The yoga of acceptance

The yoga of acceptance

You’ll hear it said, and you’ll hear it said often: don’t look around, don’t compare your <insert asana name of choice here> to anybody else’s. I heard it every time, but I never listened.

I am inherently a fairly competitive person. I didn’t know I was until only a couple of years ago when a friend mentioned it in a throwaway, observational way, and I laughed uproariously at the absurdity of it. Except, it really wasn’t absurd at all. I was confronted with the sheer force of my need to be just a little bit better than everybody else (I mean, at least a tiny bit) in a yoga class where I was, actually, not ‘better’ than anybody else. There were all sorts of bodies in that class – stronger, bendier, more elastic bodies that did things that my then-stiff and unpliant body couldn’t, but also older, softer, curvier, bigger bodies that I was certain I’d out-bend, out-stretch, and out-balance. Except I didn’t. At the time my practice wasn’t much more than a physical practice and a sporadic one at best, but the bodies in that class had that ‘drishti’ situation down pat, the inward gaze that meant that their eyes weren’t constantly darting around the room causing them to lose balance and keel over in tree pose like I was.

I’ve since learned (and learned also to believe) that thing that we are all often told in class: yoga is a non-competitive practice. I knew this intellectually, or I heard it when it was said, but that’s never how it was for me in actuality. When I wasn’t able to go into upavistha konasana (wide legged seated forward bend) like the others because of my insanely tight hamstrings and hip flexors I recall feeling a hot flush of shame that just rose unbidden in me, like I was a…fraud? Or, worse yet, a little bit pathetic? Our internal dialogues are the worst. We’re told that we are neither competing against other people nor against ourselves because there is no ‘best’, except most of us do both, at least to start. Your teacher will have said, “listen to your body,” to know when to push and when to just let go, but even that simple instruction, to listen, requires that internal chatter to pip down, for one hot second at a minimum.

Every day in yoga is different, because every day your body is different. There are days I’m open and flexible and warm where I can just leap right into it, and days that I’m tight and constricted and it takes me time to open. I’m learning to accept that that’s where my body is today, and even if it’s tight and unyielding, that’s okay. That just is where I am.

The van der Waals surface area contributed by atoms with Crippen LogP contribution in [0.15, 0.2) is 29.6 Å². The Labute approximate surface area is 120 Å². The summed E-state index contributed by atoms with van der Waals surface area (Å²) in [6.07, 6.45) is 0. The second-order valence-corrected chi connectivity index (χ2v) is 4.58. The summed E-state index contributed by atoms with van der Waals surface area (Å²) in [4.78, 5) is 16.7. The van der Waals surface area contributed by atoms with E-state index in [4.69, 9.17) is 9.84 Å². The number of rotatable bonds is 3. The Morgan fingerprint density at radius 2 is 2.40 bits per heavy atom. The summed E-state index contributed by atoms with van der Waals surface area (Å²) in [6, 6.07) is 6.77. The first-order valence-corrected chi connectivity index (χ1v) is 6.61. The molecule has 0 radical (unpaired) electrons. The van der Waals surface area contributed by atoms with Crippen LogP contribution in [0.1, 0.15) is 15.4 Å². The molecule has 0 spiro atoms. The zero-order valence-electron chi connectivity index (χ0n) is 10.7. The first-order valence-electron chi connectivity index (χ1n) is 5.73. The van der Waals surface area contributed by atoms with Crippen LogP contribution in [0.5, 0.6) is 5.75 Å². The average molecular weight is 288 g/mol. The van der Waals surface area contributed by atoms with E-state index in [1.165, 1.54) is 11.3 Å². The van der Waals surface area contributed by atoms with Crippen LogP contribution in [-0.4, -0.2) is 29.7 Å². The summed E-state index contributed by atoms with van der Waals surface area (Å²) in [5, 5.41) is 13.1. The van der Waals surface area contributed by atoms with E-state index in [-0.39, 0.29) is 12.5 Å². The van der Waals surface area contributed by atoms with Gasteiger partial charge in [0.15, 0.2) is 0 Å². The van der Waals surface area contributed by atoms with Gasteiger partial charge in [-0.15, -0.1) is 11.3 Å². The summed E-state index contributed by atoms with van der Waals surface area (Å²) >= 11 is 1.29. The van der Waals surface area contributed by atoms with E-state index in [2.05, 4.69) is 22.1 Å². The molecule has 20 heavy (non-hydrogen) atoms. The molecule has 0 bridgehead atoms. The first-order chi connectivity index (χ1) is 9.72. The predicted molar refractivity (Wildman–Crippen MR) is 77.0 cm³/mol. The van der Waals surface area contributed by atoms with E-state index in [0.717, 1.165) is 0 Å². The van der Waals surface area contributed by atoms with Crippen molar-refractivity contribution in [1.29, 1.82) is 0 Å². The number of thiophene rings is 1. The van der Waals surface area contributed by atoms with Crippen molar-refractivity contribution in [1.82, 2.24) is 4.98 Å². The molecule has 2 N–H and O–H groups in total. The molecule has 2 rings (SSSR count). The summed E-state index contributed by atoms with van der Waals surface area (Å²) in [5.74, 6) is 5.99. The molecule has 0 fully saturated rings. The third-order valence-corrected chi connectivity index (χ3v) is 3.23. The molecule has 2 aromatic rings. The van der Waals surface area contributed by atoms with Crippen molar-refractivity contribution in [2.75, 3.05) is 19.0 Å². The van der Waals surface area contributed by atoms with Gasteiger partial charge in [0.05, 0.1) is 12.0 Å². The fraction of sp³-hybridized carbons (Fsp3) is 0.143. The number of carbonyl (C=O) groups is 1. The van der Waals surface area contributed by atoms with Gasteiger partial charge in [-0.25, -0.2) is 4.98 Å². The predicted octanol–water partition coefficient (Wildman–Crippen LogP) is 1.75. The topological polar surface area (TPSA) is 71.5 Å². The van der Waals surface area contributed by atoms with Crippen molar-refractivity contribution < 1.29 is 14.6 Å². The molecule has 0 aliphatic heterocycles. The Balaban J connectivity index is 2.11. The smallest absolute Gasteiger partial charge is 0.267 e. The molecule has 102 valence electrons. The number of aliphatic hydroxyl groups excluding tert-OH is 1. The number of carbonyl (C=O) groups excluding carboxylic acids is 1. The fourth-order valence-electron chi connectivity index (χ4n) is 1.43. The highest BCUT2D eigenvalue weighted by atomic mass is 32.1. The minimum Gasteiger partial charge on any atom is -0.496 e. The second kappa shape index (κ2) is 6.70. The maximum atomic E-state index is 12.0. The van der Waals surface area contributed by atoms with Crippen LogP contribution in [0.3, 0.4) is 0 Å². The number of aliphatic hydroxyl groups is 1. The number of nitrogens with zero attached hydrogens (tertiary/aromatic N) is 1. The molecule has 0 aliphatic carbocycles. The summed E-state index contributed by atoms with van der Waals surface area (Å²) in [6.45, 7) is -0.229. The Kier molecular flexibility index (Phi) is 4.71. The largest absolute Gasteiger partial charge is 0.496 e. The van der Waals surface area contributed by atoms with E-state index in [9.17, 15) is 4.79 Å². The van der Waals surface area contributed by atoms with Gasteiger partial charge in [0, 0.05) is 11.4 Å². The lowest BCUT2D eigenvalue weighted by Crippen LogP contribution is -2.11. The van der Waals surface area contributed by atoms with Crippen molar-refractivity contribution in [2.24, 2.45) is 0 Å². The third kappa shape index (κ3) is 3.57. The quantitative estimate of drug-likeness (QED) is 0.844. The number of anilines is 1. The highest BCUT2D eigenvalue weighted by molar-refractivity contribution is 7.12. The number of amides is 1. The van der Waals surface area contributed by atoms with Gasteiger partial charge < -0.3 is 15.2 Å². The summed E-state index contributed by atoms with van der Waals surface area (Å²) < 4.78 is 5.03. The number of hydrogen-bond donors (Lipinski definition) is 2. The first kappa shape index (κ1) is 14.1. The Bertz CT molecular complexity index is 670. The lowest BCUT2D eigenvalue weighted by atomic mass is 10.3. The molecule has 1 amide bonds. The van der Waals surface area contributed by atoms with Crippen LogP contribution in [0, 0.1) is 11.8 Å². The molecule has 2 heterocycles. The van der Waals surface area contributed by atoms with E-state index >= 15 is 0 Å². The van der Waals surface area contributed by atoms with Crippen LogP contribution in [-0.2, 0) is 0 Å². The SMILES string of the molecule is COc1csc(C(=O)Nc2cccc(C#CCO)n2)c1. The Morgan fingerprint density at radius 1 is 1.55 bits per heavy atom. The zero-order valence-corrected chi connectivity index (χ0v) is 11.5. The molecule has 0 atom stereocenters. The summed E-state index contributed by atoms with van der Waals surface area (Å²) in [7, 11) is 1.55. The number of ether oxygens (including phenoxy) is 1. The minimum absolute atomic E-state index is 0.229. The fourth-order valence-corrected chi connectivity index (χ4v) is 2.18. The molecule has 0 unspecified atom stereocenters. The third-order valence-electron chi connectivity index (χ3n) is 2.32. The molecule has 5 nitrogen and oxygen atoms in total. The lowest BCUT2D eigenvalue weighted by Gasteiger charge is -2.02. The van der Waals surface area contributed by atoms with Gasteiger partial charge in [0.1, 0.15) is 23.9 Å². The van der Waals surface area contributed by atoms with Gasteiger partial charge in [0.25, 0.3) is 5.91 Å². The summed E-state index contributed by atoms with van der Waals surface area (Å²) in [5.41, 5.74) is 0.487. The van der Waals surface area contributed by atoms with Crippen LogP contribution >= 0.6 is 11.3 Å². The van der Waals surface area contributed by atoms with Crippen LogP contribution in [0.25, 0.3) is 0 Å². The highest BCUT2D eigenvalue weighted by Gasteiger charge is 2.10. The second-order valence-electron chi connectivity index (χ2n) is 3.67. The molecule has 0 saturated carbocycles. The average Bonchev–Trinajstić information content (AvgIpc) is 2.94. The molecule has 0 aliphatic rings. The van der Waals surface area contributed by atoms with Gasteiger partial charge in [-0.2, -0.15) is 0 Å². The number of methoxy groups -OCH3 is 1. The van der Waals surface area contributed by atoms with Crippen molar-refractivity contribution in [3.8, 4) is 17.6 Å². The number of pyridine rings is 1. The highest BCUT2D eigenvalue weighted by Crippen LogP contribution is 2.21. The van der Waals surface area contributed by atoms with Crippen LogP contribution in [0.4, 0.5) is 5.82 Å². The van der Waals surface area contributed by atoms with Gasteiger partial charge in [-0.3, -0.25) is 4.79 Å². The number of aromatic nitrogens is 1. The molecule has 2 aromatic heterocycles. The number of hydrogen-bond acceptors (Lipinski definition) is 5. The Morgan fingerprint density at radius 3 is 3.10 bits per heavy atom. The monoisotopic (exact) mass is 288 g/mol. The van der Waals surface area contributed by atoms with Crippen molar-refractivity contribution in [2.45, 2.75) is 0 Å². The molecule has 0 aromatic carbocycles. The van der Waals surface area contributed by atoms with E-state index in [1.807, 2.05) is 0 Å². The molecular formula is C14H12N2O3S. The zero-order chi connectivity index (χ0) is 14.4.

There are slow-flow classes and there are ones that progress at breakneck speed, each posture bound to the fresh intake of breath. I find humility in both.

When you strip away the terminology, the accoutrement, and the complicated poses … yoga is for everyone. Yoga is for every time. It was for helping me confront my frustration with my first yin yoga class, and with my own personal tendency to try and fit an activity into every second. No discernable practical benefit? No point. Except yin’s benefits crept up on me, after half a class of vexedly looking around and thinking “we’re not fucking doing anything, what a waste of an hour.” Felt pretty silly, I gotta say, when I got off the mat an hour later feeling open, weightless, and a little weepy from the unkinking of bits of me that all my other go-go-go activities didn’t hit. It was for finding out that things unfold when they need to, and to help me locate patience with the breathing exercises, realizing in my own sweet time that they’re not just the time-wasting first segment of a class, but at the core of yoga. Who knew? Not me for sure.

It is now for dropping into my body every time I get on the mat, and realizing every time how much I am not in my body for most of the day. Getting on my mat now helps me find presence, which is still something I struggle with. There are slow-flow classes and there are ones that progress at breakneck speed, each posture bound to the fresh intake of breath. I find humility in both, much needed in a world where so much of our self-worth is bound to external reassurance. But as you drop into postures over and over again it stops being merely about making the shape, but also starting to notice how making those shapes makes you feel. I started to notice how I felt as I twisted in parivrtta trikonasana (twisted triangle pose), feeling my ribcage open and the tendons in my armpit stretch. When I was first able to lift (unsteadily, with no grace) in svarga dvijasana (bird of paradise pose) I felt able to register that success and acknowledge that even though my body would likely, in my opinion, always remain profoundly flawed, I wasn’t looking around to see whose bird of paradise was more stately, or who had lifted with a straight leg.

Highs have included the snuck-up-on-me pleasure of a class in which I found myself in a literal flow state and the heady weightlessness that accompanies that sensation of movement without much thought. That doesn’t happen every day, but when it does I’m most blown away by the fact that there’s always going to be somebody stronger, or more limber than me, but in those moments I don’t look left, or right, or anywhere but at my mat because I’m totally okay with where I am. Sort of. But you know, it’s a process, and that I really am okay with.